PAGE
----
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State v. Blakney

January 24, 2006


On appeal from the Superior Court of New Jersey, Law Division, Hudson County, Indictment No. 99-11-1806.

Per curiam.



Argued September 28, 2005

Before Judges Conley, Weissbard and Sapp-Peterson.

Defendant, Breane Starr Blakney, appeals her conviction for murder, second degree aggravated assault, third degree child abuse, and endangering the welfare of a child. We affirm defendant's convictions. We also affirm the sentence imposed on the murder and aggravated assault charges but vacate the sentences imposed on the child abuse and endangering the welfare of a child convictions.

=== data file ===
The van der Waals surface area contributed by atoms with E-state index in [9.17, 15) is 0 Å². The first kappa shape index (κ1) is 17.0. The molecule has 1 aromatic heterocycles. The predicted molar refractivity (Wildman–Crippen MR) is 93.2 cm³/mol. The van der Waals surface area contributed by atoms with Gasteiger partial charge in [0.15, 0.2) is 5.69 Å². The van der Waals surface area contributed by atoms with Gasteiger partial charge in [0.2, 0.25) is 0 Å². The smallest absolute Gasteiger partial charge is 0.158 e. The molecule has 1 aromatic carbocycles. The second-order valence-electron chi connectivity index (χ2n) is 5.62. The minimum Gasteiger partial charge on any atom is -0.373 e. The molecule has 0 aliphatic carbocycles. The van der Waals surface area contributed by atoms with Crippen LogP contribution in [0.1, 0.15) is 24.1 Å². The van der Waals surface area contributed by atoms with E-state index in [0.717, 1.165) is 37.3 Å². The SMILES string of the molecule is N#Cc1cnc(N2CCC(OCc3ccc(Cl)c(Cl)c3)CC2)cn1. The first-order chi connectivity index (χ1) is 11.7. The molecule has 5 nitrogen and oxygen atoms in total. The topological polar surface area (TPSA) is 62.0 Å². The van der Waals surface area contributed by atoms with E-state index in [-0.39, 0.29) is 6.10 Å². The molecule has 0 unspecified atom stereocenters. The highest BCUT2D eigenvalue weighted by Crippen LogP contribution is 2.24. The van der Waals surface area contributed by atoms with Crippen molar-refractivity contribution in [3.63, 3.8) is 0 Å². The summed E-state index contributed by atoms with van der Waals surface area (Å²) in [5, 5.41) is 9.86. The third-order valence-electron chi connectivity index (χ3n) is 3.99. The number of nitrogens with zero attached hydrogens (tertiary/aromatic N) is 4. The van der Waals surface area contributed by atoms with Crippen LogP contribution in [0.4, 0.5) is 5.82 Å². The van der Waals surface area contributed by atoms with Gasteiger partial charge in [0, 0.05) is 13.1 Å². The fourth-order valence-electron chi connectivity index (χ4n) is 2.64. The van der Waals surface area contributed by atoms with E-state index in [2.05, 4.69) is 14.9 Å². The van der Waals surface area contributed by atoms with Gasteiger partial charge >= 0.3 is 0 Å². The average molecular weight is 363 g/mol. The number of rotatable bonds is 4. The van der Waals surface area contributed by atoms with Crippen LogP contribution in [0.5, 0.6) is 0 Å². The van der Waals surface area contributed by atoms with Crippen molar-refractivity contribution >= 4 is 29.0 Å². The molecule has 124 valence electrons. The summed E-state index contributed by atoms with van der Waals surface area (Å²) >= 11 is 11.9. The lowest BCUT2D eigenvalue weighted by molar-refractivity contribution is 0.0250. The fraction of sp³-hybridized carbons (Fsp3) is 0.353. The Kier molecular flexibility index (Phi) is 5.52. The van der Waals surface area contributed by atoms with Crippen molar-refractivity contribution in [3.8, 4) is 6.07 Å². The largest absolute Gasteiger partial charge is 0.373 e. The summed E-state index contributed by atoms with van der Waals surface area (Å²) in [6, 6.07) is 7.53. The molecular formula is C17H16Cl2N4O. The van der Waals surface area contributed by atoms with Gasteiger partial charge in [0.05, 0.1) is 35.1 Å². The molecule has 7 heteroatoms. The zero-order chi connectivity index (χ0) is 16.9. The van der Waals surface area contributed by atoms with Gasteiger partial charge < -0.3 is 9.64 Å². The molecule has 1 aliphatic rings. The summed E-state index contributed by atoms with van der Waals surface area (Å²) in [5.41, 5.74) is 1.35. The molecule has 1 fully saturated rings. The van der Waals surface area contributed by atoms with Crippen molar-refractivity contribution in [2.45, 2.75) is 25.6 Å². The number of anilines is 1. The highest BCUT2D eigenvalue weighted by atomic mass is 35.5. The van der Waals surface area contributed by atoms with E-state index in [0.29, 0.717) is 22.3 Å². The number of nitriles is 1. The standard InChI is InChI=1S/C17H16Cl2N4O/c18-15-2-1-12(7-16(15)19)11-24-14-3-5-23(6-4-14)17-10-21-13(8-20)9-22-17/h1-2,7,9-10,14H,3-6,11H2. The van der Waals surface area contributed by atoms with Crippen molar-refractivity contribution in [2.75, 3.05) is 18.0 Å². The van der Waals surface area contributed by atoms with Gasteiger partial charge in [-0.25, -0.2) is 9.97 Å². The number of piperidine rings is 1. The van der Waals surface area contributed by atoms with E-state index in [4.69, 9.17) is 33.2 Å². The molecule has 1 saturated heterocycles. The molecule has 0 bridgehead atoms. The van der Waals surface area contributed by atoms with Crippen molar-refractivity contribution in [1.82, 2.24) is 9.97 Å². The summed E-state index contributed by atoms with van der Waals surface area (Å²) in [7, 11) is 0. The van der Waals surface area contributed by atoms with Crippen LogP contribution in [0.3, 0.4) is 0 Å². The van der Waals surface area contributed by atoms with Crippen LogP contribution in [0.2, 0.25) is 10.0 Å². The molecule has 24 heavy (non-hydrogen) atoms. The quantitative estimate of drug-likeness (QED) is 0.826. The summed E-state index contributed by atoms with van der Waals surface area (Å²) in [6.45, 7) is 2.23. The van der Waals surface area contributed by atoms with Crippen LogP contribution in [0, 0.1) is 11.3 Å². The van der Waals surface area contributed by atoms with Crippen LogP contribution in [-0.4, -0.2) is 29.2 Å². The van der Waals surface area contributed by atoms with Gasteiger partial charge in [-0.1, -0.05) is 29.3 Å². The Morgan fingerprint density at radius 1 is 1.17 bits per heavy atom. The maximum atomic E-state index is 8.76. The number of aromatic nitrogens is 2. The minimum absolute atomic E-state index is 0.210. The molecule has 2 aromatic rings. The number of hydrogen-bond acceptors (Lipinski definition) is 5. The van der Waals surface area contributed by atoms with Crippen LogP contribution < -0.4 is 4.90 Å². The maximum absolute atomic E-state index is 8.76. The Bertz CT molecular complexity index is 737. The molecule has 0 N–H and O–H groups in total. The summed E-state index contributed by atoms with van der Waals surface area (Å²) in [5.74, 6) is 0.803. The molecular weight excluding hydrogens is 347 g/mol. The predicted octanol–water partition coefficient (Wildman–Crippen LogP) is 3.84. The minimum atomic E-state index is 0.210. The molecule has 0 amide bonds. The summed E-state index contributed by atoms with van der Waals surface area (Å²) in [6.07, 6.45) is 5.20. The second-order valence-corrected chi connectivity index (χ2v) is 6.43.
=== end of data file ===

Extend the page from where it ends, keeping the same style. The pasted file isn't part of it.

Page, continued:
The convictions arise out of the tragic death of defendant's six-month-old son, S.B., on September 18, 1999. The cause of death was multiple blunt force injuries due to battered child syndrome.

On October 20, 1999, defendant was charged in Hudson County Indictment No. 1806-11-99 with first degree murder, N.J.S.A. 2C:11-3 (count one); second degree aggravated assault, N.J.S.A. 2C:12-1(b)(1) (count two); third degree child abuse, N.J.S.A. 9:6-1 and 9:6-3 (count three); and endangering the welfare of a child, N.J.S.A. 2C:24-4(a) (count four).

On May 10 and May 24, 2000, a hearing was conducted to determine the admissibility of taped statements defendant made to the police. On June 6, 2000, the trial court ruled the statements were admissible.

The trial took place between January 15 and January 30, 2002. On February 1, 2002, the jury found defendant guilty on all counts.